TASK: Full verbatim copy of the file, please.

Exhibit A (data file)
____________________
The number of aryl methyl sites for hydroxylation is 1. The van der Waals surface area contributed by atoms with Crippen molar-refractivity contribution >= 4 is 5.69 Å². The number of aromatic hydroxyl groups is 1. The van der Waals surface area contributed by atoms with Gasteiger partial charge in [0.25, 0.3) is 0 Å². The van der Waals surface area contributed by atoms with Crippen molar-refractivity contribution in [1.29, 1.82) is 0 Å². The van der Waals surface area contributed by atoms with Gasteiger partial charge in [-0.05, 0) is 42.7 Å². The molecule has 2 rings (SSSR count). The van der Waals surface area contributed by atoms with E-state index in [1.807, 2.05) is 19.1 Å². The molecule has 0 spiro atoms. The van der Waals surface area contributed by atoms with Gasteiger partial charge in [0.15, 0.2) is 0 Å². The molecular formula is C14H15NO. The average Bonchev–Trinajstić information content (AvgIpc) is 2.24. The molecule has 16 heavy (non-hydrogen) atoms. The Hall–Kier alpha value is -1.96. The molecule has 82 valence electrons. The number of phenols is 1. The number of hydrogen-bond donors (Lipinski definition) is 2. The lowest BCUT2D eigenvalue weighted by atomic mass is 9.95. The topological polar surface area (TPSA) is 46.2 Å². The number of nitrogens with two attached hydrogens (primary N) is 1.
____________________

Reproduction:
The number of aryl methyl sites for hydroxylation is 1. The van der Waals surface area contributed by atoms with Crippen molar-refractivity contribution >= 4 is 5.69 Å². The number of aromatic hydroxyl groups is 1. The van der Waals surface area contributed by atoms with Gasteiger partial charge in [0.25, 0.3) is 0 Å². The van der Waals surface area contributed by atoms with Crippen molar-refractivity contribution in [1.29, 1.82) is 0 Å². The van der Waals surface area contributed by atoms with Gasteiger partial charge in [-0.05, 0) is 42.7 Å². The molecule has 2 rings (SSSR count). The van der Waals surface area contributed by atoms with E-state index in [1.807, 2.05) is 19.1 Å². The molecule has 0 spiro atoms. The van der Waals surface area contributed by atoms with Gasteiger partial charge in [0.15, 0.2) is 0 Å². The molecular formula is C14H15NO. The average Bonchev–Trinajstić information content (AvgIpc) is 2.24. The molecule has 16 heavy (non-hydrogen) atoms. The Hall–Kier alpha value is -1.96. The molecule has 82 valence electrons. The number of phenols is 1. The number of hydrogen-bond donors (Lipinski definition) is 2. The lowest BCUT2D eigenvalue weighted by atomic mass is 9.95. The topological polar surface area (TPSA) is 46.2 Å². The number of nitrogens with two attached hydrogens (primary N) is 1.